What is to be gained from visiting a city again and again? What good can come from digging up old bones? What possessed me to travel back to the city of love and light, this time alone, at the most romantic time of the year? It transpires that it was a good decision. Paris isn’t just a city for the lovers, but a place to find a little inner peace. Here are the places in Paris to go this winter for some alone time (interspersed by good food and wine -filled soirées with friends of course).
Recent circumstances had left me feeling down, and rather lonely. Looking back now, I realise there were plenty of opportunities and people around, but it seems that I had to escape to realise it. I needed to go back to Paris and surround myself with old haunts and familiar faces. Booking the flights was the result of a mix between madness and instinct- that’s all I can say. Printing my boarding passes, I felt foolish for booking such an extravagant trip;it seemed silly to hope that going back, might magically help me move forward. Furthermore, to come at Christmas, the time of year for romantics and idealists, I was frightened that my sullen mood would lower the lights and tinsel of the city to reveal nothing more than a place full of clichés and broken hopes.
Day 1: Croissant et Chocolat Chaud à Montmartre; Galeries Lafayette; Flaneur Professionel
I arrived late the Wednesday evening, and went to meet my old friend in Malakoff, a little town to the south of Paris. We drank red wine, sitting on bean bags and and knitting scarves. It is the best way to unwind after travel. I’ll see if I can give you her number.
Anyway the next day we rose late and headed to Montmartre, taking the line 12 to Abbesses. Tip: If you get off at this station, do not take the stairs. Montmartre is full of steps and hills, but is one of my favourite areas in Paris, with little traffic and secret passageways. Winter is the best time to go, as in summer the area becomes too crowded, and the peace of this unusual hilltop part of the city is ruined .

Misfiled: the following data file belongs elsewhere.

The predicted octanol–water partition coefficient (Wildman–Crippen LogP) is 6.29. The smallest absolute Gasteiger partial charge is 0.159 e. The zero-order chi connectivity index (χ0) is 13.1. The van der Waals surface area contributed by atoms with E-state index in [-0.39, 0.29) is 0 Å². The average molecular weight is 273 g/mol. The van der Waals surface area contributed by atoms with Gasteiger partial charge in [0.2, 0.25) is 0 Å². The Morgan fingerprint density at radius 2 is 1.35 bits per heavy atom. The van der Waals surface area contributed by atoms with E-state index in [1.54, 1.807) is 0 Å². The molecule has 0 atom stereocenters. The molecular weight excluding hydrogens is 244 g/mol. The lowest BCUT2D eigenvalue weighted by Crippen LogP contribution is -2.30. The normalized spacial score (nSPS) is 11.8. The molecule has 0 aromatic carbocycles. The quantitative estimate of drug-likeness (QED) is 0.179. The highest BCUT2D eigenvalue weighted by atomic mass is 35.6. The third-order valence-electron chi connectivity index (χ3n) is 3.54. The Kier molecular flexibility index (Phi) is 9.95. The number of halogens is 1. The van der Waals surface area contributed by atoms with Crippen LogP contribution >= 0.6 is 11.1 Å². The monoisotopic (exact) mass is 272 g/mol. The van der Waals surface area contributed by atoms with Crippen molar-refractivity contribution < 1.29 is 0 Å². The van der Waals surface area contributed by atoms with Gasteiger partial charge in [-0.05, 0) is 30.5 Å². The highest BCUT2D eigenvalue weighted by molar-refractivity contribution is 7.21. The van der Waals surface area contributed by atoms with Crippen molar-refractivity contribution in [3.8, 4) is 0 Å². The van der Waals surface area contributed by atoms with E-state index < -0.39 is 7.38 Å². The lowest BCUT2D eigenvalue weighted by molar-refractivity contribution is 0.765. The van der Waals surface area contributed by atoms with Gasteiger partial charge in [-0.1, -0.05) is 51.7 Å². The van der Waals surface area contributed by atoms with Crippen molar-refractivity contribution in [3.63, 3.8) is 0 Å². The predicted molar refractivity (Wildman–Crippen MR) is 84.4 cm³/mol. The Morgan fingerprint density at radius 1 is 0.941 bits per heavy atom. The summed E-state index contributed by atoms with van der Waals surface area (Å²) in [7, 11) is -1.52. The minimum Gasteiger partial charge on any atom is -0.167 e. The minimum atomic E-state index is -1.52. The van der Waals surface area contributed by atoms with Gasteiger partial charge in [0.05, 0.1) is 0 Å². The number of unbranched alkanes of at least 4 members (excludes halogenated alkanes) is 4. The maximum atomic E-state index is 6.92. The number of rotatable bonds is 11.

If you’ve not been to Paris before, of course, you must go to the Sacré Coeur, stand on the steps and look at the unique Paris skyline – it is one of the best free views in the city. Once you’ve taken care of that however, avoid the tourist trap cafés of Place du Tertre, and install yourself at the Boulangerie Coquelicot (Poppy Bakery). Not some place to go if you’re in a hurry. However, to sit outside the shop-front, wrapped in scarves and watching the Parisians on their morning errands is the most relaxing start to the day. Order a chocolat chaud from here and it will be served to you in a giant bowl (not unusual in French breakfasts and brunches), which makes it all the more convenient to dip your croissant into. Mmm. The smell of smoke, the icy gusts of wind, and the pervading sense of calm. The memories of all the times I’ve spent here with so many different people only serve to make me feel more at home here. I defy anyone to feel otherwise.
Afterwards I wandered the slopes, dipping in and out of private épiceries and boutiques. The calmer streets mean that the shop owners are less flustered and more likely to enjoy a little small talk. They’ll tell you about their products or introducing you to the cat lounging in the window display. They say that each quartier in Paris is its own neighbourhood, but I only feel in Montmartre that there is a real sense of community. On the same street as Les Deux Moulins (the Amélie café), you’ll find a beautiful little spice shop, and the proud owner is only too happy to talk you through the vast range of magic salts, herbs and powders. On the way back to the metro I bought a couple of clemetines from a grocer’s to stash in my bag (they’re better than any you’ll find in Britain for some reason). I had a full day ahead and where I was heading there would be no cheap snacks.